John Hurrell – 10 June, 2016
In this exhibition of thirteen (mainly Middle Eastern) artists, radical politics of the present day is compared to that of the late sixties and early seventies, with the notion of a ‘beach-head' being an attacking ‘progressive' avant-garde advancing through a defended beach of reactionary conservatism. There are about twenty works, with some being mini-shows and others installations for film or video.
Morehshin Allahyari, Marwa Arsanios, Khaled Barakeh, Don Driver, Harun Farocki & Andrei Ujica, Matthew Galloway, Bouchra Khalili, Sener Ozram, Savas Boyraz, Khaled Sabsabi and Hito Steyerl
Beachhead’s PIECE OF MIND
Curated by Misal Adnan Yildiz
5 May - 25 June 2016
In this exhibition of thirteen (mainly Middle Eastern) artists, radical politics of the present day is compared to that of the late sixties and early seventies, with the notion of a ‘beach-head’ being an attacking ‘progressive’ avant-garde advancing through a defended beach of reactionary conservatism. There are about twenty works, with some being mini-shows and others installations for film or video.
German filmmaker Farocki I remember as creating the highlight of an Artspace exhibition in 2010 when Robyn Pickens curated her intern exhibition. In Comparison was an hour long documentary about brick production in India, showing all the different stages in the manufacture by hand. And different variations in the process throughout India.
Now in this, Adnan Yildiz’s current curated show, Farocki’s Their Newspapers is a 17 min. b/w ‘agit-prop’ film (1968) set in Berlin with a very obvious Godardian influence and a young cast playing a small group of radical intellectuals who openly despise the tabloid press and the authority of the state. Made during the time of the Vietnam War, when the Baader Meinhof gang was setting off bombs in cities like Frankfurt, the film (set in dingy flats and grey undistinguished streets) has a surprising humour and lightness of touch. It oscillates between seriousness and levity, via the mechanistic Marxist language about ‘apparatus’ that the characters speak, and their flippant actions, passing secret paper messages around through kissing mouths, speeding car windows or thrown darts.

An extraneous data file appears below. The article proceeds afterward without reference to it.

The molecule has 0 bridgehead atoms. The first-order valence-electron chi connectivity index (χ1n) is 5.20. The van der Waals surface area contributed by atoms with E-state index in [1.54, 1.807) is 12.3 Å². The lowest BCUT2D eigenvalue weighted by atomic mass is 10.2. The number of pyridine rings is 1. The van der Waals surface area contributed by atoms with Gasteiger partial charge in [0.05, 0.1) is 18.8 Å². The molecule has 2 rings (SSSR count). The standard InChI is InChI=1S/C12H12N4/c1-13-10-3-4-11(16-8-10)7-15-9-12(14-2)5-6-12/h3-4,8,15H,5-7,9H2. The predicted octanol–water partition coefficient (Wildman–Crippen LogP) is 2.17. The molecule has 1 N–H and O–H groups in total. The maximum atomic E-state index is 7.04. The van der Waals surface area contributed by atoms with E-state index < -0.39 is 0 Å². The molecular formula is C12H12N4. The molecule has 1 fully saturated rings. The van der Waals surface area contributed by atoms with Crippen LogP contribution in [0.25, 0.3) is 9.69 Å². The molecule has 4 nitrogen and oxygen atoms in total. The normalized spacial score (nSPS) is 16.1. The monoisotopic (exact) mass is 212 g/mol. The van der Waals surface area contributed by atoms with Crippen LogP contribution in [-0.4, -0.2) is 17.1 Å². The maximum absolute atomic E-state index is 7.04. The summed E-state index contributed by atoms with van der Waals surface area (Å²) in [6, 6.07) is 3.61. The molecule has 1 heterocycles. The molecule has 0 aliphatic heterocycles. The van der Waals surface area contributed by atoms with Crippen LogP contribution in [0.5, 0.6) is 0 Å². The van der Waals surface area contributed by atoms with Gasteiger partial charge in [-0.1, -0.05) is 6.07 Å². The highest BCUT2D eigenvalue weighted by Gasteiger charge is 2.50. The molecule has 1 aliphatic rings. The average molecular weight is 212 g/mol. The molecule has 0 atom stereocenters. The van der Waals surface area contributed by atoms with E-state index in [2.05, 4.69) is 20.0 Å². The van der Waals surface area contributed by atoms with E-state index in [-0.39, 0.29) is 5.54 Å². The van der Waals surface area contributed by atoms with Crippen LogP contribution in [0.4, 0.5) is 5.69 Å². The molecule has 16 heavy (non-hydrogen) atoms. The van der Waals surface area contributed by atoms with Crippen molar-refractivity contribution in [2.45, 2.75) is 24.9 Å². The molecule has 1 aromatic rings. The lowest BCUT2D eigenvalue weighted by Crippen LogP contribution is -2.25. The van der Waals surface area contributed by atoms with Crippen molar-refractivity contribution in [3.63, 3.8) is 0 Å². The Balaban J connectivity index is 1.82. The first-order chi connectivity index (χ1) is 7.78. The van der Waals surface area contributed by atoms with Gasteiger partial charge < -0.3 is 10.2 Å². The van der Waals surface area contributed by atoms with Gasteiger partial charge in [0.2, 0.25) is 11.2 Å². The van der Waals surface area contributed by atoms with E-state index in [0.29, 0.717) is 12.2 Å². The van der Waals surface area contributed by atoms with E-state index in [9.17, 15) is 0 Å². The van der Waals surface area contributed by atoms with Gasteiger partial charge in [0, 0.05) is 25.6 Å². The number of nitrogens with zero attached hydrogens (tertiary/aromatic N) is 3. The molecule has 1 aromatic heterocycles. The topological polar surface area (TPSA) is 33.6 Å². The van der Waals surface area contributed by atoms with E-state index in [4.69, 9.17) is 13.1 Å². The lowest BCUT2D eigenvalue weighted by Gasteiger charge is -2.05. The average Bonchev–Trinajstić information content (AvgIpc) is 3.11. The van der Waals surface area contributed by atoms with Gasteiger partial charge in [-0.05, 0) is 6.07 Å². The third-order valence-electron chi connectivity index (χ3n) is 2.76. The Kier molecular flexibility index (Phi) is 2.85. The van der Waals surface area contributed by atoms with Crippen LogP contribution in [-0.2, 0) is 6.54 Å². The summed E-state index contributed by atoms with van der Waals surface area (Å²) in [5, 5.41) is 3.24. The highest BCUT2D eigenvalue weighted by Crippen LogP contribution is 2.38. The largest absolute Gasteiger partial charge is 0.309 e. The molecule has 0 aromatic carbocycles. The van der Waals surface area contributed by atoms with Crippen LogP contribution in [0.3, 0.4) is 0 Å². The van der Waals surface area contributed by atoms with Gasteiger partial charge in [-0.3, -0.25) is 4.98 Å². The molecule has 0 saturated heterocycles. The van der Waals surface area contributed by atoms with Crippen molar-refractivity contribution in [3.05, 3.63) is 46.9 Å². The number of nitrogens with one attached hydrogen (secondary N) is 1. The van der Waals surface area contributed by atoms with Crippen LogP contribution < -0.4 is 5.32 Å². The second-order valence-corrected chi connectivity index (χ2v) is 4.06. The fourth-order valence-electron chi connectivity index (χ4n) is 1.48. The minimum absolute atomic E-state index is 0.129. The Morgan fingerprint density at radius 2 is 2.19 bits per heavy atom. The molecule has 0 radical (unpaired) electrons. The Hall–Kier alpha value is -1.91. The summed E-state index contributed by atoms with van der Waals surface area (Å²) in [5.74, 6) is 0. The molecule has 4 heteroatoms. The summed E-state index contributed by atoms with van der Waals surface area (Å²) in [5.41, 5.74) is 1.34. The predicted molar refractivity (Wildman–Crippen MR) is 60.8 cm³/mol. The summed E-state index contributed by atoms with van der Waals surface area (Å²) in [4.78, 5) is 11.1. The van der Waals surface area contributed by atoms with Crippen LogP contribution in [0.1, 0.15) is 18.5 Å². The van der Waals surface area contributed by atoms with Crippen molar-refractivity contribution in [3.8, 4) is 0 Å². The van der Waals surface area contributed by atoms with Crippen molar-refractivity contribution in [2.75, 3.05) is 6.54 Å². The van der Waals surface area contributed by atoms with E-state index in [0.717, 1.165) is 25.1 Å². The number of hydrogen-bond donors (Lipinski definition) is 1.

Matthew Galloway‘s art project involves being a designer and an investigative journalist, having a salient presence in this show through his use of six appropriated corporate logos that he has tellingly reinserted into maps and diagrams displayed on Artspace walls, Artspace windows, unfurled banners, posters and 24 page give-away newsprint publication.
His The Ground Swallows You was first presented at Blue Oyster, and looks at the sea journey of the phosphate-loaded Josco Shuzou from Western Sahara to Dunedin. Western Sahara was annexed by Morocco in 1975 so there are obvious issues about the ownership of the phosphate sold to New Zealand farmers. His publication, loaded up with elegant reconfigured graphics, contains two fascinating interviews. One is with Jacob Mundy, Assistant Professor of Peace and Conflict Studies at Colgate University (NY) about the history of Morocco involvement in Western Sahara, and the growth of Sahrawi nationalism and resistance. The other is with Ian Urbina, the author of a series of fascinating New York Times articles called The Outlaw Ocean about the international waterways and the law. The discussion has similarities with the rivetting Alan Sekula and Noel Burch film essay, The Forgotten Space, shown in Artspace during the last Auckland Triennial, and available in the AAG Research Library.